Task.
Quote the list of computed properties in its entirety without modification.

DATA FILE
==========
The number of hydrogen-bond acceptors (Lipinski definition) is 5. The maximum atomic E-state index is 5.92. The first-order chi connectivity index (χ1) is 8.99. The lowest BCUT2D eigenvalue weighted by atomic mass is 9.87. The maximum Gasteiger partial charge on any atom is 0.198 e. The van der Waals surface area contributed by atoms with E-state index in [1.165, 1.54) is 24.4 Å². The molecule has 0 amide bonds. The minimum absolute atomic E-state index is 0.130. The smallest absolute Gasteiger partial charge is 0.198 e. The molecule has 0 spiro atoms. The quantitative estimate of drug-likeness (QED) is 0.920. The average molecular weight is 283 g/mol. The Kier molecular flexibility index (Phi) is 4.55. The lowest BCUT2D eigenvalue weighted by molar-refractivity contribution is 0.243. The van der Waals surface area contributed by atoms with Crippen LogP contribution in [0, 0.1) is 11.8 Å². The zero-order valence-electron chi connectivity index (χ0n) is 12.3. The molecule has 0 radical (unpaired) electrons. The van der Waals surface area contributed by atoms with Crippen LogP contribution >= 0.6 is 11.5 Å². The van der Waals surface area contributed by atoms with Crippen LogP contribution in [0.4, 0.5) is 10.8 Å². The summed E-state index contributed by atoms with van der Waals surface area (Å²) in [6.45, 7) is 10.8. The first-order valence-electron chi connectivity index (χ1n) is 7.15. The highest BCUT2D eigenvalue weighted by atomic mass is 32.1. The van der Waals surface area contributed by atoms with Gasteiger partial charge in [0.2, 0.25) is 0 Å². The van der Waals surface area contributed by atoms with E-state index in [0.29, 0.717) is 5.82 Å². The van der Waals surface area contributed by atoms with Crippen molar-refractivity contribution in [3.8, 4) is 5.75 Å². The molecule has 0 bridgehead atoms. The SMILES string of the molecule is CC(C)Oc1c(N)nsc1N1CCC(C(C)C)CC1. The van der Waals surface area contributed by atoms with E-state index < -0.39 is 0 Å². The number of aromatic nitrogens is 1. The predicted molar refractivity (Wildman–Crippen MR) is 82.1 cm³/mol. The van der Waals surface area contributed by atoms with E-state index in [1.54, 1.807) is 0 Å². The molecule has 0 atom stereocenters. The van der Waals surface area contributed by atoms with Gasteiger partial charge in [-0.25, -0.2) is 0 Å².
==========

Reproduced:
The number of hydrogen-bond acceptors (Lipinski definition) is 5. The maximum atomic E-state index is 5.92. The first-order chi connectivity index (χ1) is 8.99. The lowest BCUT2D eigenvalue weighted by atomic mass is 9.87. The maximum Gasteiger partial charge on any atom is 0.198 e. The van der Waals surface area contributed by atoms with E-state index in [1.165, 1.54) is 24.4 Å². The molecule has 0 amide bonds. The minimum absolute atomic E-state index is 0.130. The smallest absolute Gasteiger partial charge is 0.198 e. The molecule has 0 spiro atoms. The quantitative estimate of drug-likeness (QED) is 0.920. The average molecular weight is 283 g/mol. The Kier molecular flexibility index (Phi) is 4.55. The lowest BCUT2D eigenvalue weighted by molar-refractivity contribution is 0.243. The van der Waals surface area contributed by atoms with Crippen LogP contribution in [0, 0.1) is 11.8 Å². The zero-order valence-electron chi connectivity index (χ0n) is 12.3. The molecule has 0 radical (unpaired) electrons. The van der Waals surface area contributed by atoms with Crippen LogP contribution >= 0.6 is 11.5 Å². The van der Waals surface area contributed by atoms with Crippen LogP contribution in [0.4, 0.5) is 10.8 Å². The summed E-state index contributed by atoms with van der Waals surface area (Å²) in [6.45, 7) is 10.8. The first-order valence-electron chi connectivity index (χ1n) is 7.15. The highest BCUT2D eigenvalue weighted by atomic mass is 32.1. The van der Waals surface area contributed by atoms with Gasteiger partial charge in [0.2, 0.25) is 0 Å². The van der Waals surface area contributed by atoms with E-state index in [0.29, 0.717) is 5.82 Å². The van der Waals surface area contributed by atoms with Crippen molar-refractivity contribution in [3.8, 4) is 5.75 Å². The molecule has 0 bridgehead atoms. The SMILES string of the molecule is CC(C)Oc1c(N)nsc1N1CCC(C(C)C)CC1. The van der Waals surface area contributed by atoms with E-state index < -0.39 is 0 Å². The number of aromatic nitrogens is 1. The predicted molar refractivity (Wildman–Crippen MR) is 82.1 cm³/mol. The van der Waals surface area contributed by atoms with E-state index in [1.54, 1.807) is 0 Å². The molecule has 0 atom stereocenters. The van der Waals surface area contributed by atoms with Gasteiger partial charge in [-0.25, -0.2) is 0 Å².